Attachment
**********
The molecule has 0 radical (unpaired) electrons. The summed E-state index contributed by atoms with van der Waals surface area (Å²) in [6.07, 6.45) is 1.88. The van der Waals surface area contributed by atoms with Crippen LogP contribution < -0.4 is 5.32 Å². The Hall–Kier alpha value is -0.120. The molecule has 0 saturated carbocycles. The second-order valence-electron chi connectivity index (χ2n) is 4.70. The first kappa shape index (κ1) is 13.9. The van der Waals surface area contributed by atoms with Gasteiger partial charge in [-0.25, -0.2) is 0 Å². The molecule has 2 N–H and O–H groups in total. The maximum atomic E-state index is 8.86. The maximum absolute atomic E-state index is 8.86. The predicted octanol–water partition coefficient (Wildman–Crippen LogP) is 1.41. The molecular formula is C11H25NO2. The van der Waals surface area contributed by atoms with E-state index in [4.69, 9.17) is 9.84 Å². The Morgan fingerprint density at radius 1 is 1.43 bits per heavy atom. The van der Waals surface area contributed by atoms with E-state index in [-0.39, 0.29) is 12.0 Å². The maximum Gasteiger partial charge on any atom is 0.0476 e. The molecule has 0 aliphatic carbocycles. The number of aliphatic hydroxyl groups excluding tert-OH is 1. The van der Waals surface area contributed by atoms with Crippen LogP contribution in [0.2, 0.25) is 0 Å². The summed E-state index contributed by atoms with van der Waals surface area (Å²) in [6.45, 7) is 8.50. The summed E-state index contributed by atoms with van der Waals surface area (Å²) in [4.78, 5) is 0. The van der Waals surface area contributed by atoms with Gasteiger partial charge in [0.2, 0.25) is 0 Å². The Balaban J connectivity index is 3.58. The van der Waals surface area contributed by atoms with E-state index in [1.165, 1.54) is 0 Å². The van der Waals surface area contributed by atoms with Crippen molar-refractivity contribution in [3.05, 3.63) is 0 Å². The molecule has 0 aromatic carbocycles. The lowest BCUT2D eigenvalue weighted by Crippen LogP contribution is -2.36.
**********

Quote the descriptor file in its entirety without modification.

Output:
The molecule has 0 radical (unpaired) electrons. The summed E-state index contributed by atoms with van der Waals surface area (Å²) in [6.07, 6.45) is 1.88. The van der Waals surface area contributed by atoms with Crippen LogP contribution < -0.4 is 5.32 Å². The Hall–Kier alpha value is -0.120. The molecule has 0 saturated carbocycles. The second-order valence-electron chi connectivity index (χ2n) is 4.70. The first kappa shape index (κ1) is 13.9. The van der Waals surface area contributed by atoms with Gasteiger partial charge in [-0.25, -0.2) is 0 Å². The molecule has 2 N–H and O–H groups in total. The maximum atomic E-state index is 8.86. The maximum absolute atomic E-state index is 8.86. The predicted octanol–water partition coefficient (Wildman–Crippen LogP) is 1.41. The molecular formula is C11H25NO2. The van der Waals surface area contributed by atoms with E-state index in [4.69, 9.17) is 9.84 Å². The Morgan fingerprint density at radius 1 is 1.43 bits per heavy atom. The van der Waals surface area contributed by atoms with E-state index in [-0.39, 0.29) is 12.0 Å². The maximum Gasteiger partial charge on any atom is 0.0476 e. The molecule has 0 aliphatic carbocycles. The number of aliphatic hydroxyl groups excluding tert-OH is 1. The van der Waals surface area contributed by atoms with Crippen LogP contribution in [0.2, 0.25) is 0 Å². The summed E-state index contributed by atoms with van der Waals surface area (Å²) in [6.45, 7) is 8.50. The summed E-state index contributed by atoms with van der Waals surface area (Å²) in [4.78, 5) is 0. The van der Waals surface area contributed by atoms with Gasteiger partial charge in [0.2, 0.25) is 0 Å². The Balaban J connectivity index is 3.58. The van der Waals surface area contributed by atoms with E-state index in [1.165, 1.54) is 0 Å². The van der Waals surface area contributed by atoms with Crippen molar-refractivity contribution in [3.05, 3.63) is 0 Å². The molecule has 0 aromatic carbocycles. The lowest BCUT2D eigenvalue weighted by Crippen LogP contribution is -2.36.